Conceding that the evidence raised a jury question as to Terwilliger's guilt of negligence attributable to Susquehanna under the common-law maxim of respondeat superior, it is yet insisted that Battaglia and his fellow worker were not entitled to rely "entirely" on the brakeman, "who was in no position to make a better observation than they;" that "upon clearing the freight, they were in a superior position and bound to use reasonable care to make an independent and reasonably effective observation for their own safety," and the conclusion is irresistible either (a) that Battaglia "made his last observation when he reached the line of poles," where "he could not possibly see," or (b) "kept looking all the way past the poles but didn't see or hear the Erie train until it was upon him," and "proceeded heedlessly from a place of safety into the very path of the locomotive which he must have seen and heard," and so there was a departure from the common-law standard of duty so clear and indubitable as to put the question beyond the realm of fair debate. Reliance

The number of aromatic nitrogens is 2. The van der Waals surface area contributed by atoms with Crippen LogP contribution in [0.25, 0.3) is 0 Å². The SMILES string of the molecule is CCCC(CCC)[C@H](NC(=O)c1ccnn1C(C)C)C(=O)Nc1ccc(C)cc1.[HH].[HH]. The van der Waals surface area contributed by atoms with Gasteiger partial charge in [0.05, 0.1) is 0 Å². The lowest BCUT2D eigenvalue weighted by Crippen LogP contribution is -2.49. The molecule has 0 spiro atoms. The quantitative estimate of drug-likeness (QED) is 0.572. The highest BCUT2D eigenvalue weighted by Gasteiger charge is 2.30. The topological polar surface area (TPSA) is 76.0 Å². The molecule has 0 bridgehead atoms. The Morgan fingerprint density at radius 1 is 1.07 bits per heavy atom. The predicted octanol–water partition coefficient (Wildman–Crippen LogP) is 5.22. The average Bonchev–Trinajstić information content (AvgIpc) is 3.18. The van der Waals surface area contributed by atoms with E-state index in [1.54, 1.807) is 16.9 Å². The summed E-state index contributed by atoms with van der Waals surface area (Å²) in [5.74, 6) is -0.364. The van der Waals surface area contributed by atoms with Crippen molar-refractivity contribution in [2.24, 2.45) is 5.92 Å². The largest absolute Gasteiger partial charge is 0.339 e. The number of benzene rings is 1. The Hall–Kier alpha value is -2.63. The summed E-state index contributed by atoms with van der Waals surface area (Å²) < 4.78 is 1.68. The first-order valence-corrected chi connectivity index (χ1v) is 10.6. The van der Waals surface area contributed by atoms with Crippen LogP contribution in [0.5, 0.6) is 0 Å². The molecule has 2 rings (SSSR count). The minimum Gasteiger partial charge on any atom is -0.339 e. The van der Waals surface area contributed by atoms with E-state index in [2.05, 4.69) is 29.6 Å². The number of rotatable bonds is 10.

is placed upon Berry v. Pennsylvania R. Co., 48 N.J.L. 141 (E. & A. 1886); Pennsylvania R. Co. v. Pfuelb, 60 N.J.L. 278 (Sup. Ct. 1897); Swanson v. Central R. Co., 63 N.J.L. 605 (E. & A. 1899); Conkling v. Erie R. Co., 63 N.J.L. 338 (E. & A. 1899); George Siegler Co. ...